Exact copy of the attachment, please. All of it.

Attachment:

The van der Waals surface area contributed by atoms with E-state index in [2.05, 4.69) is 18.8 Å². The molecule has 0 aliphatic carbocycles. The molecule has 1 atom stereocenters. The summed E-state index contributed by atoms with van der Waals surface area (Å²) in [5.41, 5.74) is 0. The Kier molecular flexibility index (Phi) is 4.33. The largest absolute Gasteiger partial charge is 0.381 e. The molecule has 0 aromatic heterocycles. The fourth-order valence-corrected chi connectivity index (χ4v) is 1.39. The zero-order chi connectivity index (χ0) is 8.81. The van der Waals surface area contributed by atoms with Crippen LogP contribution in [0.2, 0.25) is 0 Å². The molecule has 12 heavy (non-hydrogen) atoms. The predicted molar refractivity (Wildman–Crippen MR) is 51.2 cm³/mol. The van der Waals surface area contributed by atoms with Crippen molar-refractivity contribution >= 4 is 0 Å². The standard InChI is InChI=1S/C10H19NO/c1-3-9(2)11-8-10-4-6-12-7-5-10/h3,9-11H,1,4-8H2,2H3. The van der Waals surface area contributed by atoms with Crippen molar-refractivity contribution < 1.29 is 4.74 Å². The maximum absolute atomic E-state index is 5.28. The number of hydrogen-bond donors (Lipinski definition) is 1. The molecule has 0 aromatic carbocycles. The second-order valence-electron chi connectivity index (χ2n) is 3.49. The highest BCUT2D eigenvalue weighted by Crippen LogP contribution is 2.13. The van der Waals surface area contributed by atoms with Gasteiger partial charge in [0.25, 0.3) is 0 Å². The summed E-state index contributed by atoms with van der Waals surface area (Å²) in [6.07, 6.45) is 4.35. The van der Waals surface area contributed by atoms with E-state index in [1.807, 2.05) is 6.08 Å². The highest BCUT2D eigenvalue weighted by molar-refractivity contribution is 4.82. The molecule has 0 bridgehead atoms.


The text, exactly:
The van der Waals surface area contributed by atoms with E-state index in [2.05, 4.69) is 18.8 Å². The molecule has 0 aliphatic carbocycles. The molecule has 1 atom stereocenters. The summed E-state index contributed by atoms with van der Waals surface area (Å²) in [5.41, 5.74) is 0. The Kier molecular flexibility index (Phi) is 4.33. The largest absolute Gasteiger partial charge is 0.381 e. The molecule has 0 aromatic heterocycles. The fourth-order valence-corrected chi connectivity index (χ4v) is 1.39. The zero-order chi connectivity index (χ0) is 8.81. The van der Waals surface area contributed by atoms with Crippen LogP contribution in [0.2, 0.25) is 0 Å². The molecule has 12 heavy (non-hydrogen) atoms. The predicted molar refractivity (Wildman–Crippen MR) is 51.2 cm³/mol. The van der Waals surface area contributed by atoms with Crippen molar-refractivity contribution >= 4 is 0 Å². The standard InChI is InChI=1S/C10H19NO/c1-3-9(2)11-8-10-4-6-12-7-5-10/h3,9-11H,1,4-8H2,2H3. The van der Waals surface area contributed by atoms with Crippen molar-refractivity contribution < 1.29 is 4.74 Å². The maximum absolute atomic E-state index is 5.28. The number of hydrogen-bond donors (Lipinski definition) is 1. The molecule has 0 aromatic carbocycles. The second-order valence-electron chi connectivity index (χ2n) is 3.49. The highest BCUT2D eigenvalue weighted by Crippen LogP contribution is 2.13. The van der Waals surface area contributed by atoms with Gasteiger partial charge in [0.25, 0.3) is 0 Å². The summed E-state index contributed by atoms with van der Waals surface area (Å²) in [6.07, 6.45) is 4.35. The van der Waals surface area contributed by atoms with E-state index in [1.807, 2.05) is 6.08 Å². The highest BCUT2D eigenvalue weighted by molar-refractivity contribution is 4.82. The molecule has 0 bridgehead atoms.